For the last couple of months I have been completing a falls prevention course online (I passed! Yay! Look out, I’m gonna be smug!) On the course I have been learning the basics of:
- Who is at greater risk of falling and injuring themselves
- Where, when and why they are at greater risk
- What practical things we can do to minimise these risks
- What to do when a fall inevitably happens
- How to review what happened and minimise risks of the same thing, or something similar, happening again
I really enjoyed the way it was taught, with a real emphasis on logic, probabilities and taking a step back and taking a good look at all the factors involved in the incident. It wasn’t based on fluffy hopes and mystical thinking and encouraged a practical look at what is happening, why and how it might be changed.
Obviously I really enjoyed the exercise component, looking at practical ways we can all minimise our risks of falling in the first place and minimising injuries if/when we do fall.
I have worked with a range of people, including but not limited to:
- Pretty high level athletes
- Everyday people looking to get fitter/stronger/healthier
- Horse/bike riders
- People with a range of chronic, ongoing medical conditions (take a look at my Get Moving classes!)
And when it comes to coaching them to improve their balance, I train them all pretty much the same. And this has caused people to raise their eyebrows when they have watched me in the past (and I’m pretty sure in the future too).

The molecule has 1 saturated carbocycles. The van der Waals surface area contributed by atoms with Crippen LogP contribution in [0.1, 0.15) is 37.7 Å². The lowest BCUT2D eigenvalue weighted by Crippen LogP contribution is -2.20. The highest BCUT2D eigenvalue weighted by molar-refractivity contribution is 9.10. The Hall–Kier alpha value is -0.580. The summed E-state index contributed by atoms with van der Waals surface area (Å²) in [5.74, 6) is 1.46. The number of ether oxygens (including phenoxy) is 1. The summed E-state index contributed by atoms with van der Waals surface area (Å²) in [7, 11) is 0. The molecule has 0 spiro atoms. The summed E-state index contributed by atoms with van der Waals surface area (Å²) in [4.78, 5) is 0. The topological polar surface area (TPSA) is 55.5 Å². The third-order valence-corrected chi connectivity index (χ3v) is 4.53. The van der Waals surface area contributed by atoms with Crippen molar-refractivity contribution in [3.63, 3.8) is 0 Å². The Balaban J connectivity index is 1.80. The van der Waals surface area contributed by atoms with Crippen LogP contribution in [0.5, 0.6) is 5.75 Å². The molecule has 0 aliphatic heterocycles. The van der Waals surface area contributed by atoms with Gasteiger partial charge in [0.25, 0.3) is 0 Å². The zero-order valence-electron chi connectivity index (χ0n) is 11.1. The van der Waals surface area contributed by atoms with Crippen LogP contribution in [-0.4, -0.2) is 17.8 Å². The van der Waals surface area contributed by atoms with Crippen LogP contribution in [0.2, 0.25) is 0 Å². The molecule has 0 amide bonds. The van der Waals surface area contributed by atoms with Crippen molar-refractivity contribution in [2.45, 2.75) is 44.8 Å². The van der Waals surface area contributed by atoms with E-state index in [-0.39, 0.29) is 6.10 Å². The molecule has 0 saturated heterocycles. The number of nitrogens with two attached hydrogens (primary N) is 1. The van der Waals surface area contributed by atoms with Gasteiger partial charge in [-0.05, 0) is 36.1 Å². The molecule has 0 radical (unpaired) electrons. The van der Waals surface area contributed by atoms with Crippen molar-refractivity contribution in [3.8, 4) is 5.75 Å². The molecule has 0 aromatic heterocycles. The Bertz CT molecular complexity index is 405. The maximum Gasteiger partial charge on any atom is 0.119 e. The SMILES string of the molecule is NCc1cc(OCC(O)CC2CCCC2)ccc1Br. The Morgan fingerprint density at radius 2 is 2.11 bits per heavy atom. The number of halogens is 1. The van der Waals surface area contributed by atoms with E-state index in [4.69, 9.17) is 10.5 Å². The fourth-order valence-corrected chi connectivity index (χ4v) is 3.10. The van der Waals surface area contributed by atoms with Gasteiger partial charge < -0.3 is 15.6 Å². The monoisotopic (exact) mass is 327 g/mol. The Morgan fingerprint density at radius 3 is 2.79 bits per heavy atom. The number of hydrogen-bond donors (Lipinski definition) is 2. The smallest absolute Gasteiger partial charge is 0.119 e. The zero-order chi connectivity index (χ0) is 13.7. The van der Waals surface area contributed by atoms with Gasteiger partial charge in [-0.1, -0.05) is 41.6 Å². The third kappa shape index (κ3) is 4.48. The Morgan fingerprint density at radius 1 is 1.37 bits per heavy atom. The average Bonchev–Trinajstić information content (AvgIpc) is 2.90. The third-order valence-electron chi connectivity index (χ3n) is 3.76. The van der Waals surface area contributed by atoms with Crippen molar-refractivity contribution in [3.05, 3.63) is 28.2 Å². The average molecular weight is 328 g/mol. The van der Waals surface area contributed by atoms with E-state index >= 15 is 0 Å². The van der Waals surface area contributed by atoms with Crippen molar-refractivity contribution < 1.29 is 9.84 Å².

But I have especially had people tut at me when they have watched me coach balance to elderly and disabled people. Because beyond a basic assessment, I don’t get them to stand for long times on one leg, or praise them for being able to stay still and not fall. Instead, I try to make them wobble as much as possible and nearly (but not quite) fall over. This can be done in a number of ways, my favourites include:
- “Walking the tightrope” of a line on the floor.
- Weaving around cones or obstacles on the floor.
- Throwing and catching balls at the safe limit of their reach.
Basically, I’m trying to get them to move as much as possible and nearly, but not quite fall over.
“We get good at what we actually experience”Ancient Welsh proverb.
You see, I don’t want to teach someone to hold their balance. That will have only a small benefit to any of us in our real lives. If we only practice holding our balance, we don’t get experience at what actually counts. And that’s recovering our balance.
I want to get people to get as much experience as possible at recovering their balance. And that is why I want to see them wobbling all over the place. I want them getting experience at:
- Shifting their legs and body weight to catch themselves.
- Twisting and turning to control their centre of gravity.
- Wobbling as much as needed to stay on their feet.
So next time you are doing some kind of balance training with me, I don’t care how wobbly or all over the place you are. In fact, I prefer it when you are. Just as long as you recover your balance and get as much experience as possible at not falling over. Because after all, that’s what we are wanting to improve, isn’t it?
“Wobble with confidence!”
What are your thoughts? If you agree or disagree, leave a comment below…